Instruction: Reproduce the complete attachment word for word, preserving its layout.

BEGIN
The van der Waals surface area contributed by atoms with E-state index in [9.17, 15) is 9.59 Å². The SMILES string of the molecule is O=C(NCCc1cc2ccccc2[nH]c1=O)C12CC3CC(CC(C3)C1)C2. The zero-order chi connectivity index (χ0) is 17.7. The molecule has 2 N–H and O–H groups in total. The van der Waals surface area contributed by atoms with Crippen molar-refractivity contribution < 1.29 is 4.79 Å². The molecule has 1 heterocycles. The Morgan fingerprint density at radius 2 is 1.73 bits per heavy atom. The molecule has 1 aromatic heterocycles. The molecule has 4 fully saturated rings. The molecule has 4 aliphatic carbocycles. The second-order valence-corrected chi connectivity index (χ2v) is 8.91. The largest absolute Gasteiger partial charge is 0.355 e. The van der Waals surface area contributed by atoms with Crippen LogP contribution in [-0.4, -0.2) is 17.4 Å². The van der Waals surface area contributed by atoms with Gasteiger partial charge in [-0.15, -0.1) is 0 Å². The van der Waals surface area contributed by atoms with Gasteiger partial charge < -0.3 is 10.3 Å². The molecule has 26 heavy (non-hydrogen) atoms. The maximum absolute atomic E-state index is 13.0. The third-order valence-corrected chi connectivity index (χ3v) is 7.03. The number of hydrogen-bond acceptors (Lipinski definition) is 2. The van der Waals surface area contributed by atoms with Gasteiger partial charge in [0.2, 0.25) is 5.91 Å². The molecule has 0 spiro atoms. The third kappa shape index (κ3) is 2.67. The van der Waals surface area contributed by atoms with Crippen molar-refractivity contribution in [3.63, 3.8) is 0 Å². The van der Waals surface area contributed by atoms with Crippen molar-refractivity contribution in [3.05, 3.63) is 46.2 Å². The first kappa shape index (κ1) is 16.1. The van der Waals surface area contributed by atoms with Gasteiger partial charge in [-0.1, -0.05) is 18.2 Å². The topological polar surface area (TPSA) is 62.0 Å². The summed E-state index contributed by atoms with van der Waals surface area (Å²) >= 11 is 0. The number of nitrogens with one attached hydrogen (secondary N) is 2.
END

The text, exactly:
The van der Waals surface area contributed by atoms with E-state index in [9.17, 15) is 9.59 Å². The SMILES string of the molecule is O=C(NCCc1cc2ccccc2[nH]c1=O)C12CC3CC(CC(C3)C1)C2. The zero-order chi connectivity index (χ0) is 17.7. The molecule has 2 N–H and O–H groups in total. The van der Waals surface area contributed by atoms with Crippen molar-refractivity contribution < 1.29 is 4.79 Å². The molecule has 1 heterocycles. The Morgan fingerprint density at radius 2 is 1.73 bits per heavy atom. The molecule has 1 aromatic heterocycles. The molecule has 4 fully saturated rings. The molecule has 4 aliphatic carbocycles. The second-order valence-corrected chi connectivity index (χ2v) is 8.91. The largest absolute Gasteiger partial charge is 0.355 e. The van der Waals surface area contributed by atoms with Crippen LogP contribution in [-0.4, -0.2) is 17.4 Å². The van der Waals surface area contributed by atoms with Gasteiger partial charge in [-0.15, -0.1) is 0 Å². The van der Waals surface area contributed by atoms with Gasteiger partial charge < -0.3 is 10.3 Å². The molecule has 26 heavy (non-hydrogen) atoms. The maximum absolute atomic E-state index is 13.0. The third-order valence-corrected chi connectivity index (χ3v) is 7.03. The number of hydrogen-bond acceptors (Lipinski definition) is 2. The van der Waals surface area contributed by atoms with Gasteiger partial charge in [0.2, 0.25) is 5.91 Å². The molecule has 0 spiro atoms. The third kappa shape index (κ3) is 2.67. The van der Waals surface area contributed by atoms with Crippen molar-refractivity contribution in [3.63, 3.8) is 0 Å². The van der Waals surface area contributed by atoms with Crippen molar-refractivity contribution in [3.05, 3.63) is 46.2 Å². The first kappa shape index (κ1) is 16.1. The van der Waals surface area contributed by atoms with Gasteiger partial charge in [-0.1, -0.05) is 18.2 Å². The topological polar surface area (TPSA) is 62.0 Å². The summed E-state index contributed by atoms with van der Waals surface area (Å²) >= 11 is 0. The number of nitrogens with one attached hydrogen (secondary N) is 2.